Attorney Kelly Clark has secured tens of millions of dollars for his clients in monetary settlements and judgments in child abuse cases, and–even more importantly in terms of the search for justice and closure–has secured significant non-monetary concessions for his clients as well: letters of apology, public accountability, meetings and seminars concerning prevention of child abuse and agreements by the institutions of trust—Catholic Church, Mormon Church, Boy Scouts schools, athletic leagues, etc—in which the abuse occurred to make radical changes in their child abuse policies. These institutions are safer than they were even a decade or two ago, in part thanks to the courage of the childhood abuse survivors who have stood up to tell their stories, and in part to the persistence and doggedness of lawyers like Kelly Clark.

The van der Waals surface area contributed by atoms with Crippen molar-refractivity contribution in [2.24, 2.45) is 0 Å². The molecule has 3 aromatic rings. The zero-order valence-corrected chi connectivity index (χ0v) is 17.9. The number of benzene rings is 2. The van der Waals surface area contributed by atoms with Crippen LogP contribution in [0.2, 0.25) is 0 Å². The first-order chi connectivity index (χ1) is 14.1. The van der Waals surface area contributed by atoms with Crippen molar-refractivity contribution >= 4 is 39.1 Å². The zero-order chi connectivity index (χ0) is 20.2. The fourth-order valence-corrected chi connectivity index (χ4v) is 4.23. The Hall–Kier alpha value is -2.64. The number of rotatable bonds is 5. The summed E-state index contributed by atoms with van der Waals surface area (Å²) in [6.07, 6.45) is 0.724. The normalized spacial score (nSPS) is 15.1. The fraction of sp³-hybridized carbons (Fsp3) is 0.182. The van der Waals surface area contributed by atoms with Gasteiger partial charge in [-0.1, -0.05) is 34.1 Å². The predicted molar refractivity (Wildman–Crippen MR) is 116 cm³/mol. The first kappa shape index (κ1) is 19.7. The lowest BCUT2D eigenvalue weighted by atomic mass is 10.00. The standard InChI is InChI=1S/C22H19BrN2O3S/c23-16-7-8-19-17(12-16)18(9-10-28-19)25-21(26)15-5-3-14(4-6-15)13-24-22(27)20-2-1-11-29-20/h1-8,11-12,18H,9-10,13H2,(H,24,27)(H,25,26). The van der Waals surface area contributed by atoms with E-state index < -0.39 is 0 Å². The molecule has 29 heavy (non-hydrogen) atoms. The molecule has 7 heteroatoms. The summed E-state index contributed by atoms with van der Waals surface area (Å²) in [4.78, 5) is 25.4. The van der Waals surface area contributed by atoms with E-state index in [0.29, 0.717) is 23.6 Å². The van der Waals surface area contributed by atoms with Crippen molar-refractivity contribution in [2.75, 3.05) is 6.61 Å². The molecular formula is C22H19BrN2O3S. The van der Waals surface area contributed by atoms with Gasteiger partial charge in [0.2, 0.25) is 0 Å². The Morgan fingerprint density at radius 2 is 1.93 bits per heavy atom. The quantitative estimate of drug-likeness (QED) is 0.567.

Kelly Clark’s commitment to child abuse survivors began when he was a member of the Oregon Legislature in 1989-1993. Serving on the House Judiciary Committee, he was deeply moved by testimony from child abuse survivors and later became one of the chief sponsors of the extended civil statute of limitations for adults abused as children, now codified at ORS 12.117. This statute was one of the first in any state to recognize the reality that child abuse survivors often cannot acknowledge, or understand their abuse, or their damage, until well into adulthood. Since then, dozens of other states have adopted similar legislation.
While serving in the Legislature, Kelly was a chief sponsor of a bill that would ban on possession of child pornography. Working with law enforcement, and also with civil liberties groups concerned about potential infringements on free speech, Kelly Clark helped push through one of the first laws in the nation to impose criminal penalties on the actual possession, and not just the production, of child pornography.
Just a few years later, Kelly Clark was again fighting the child pornographers, filing a “friend of the court” brief before the Oregon Supreme Court in a case challenging the constitutionality of the child pornography statute described above. A unanimous Supreme Court upheld the statute.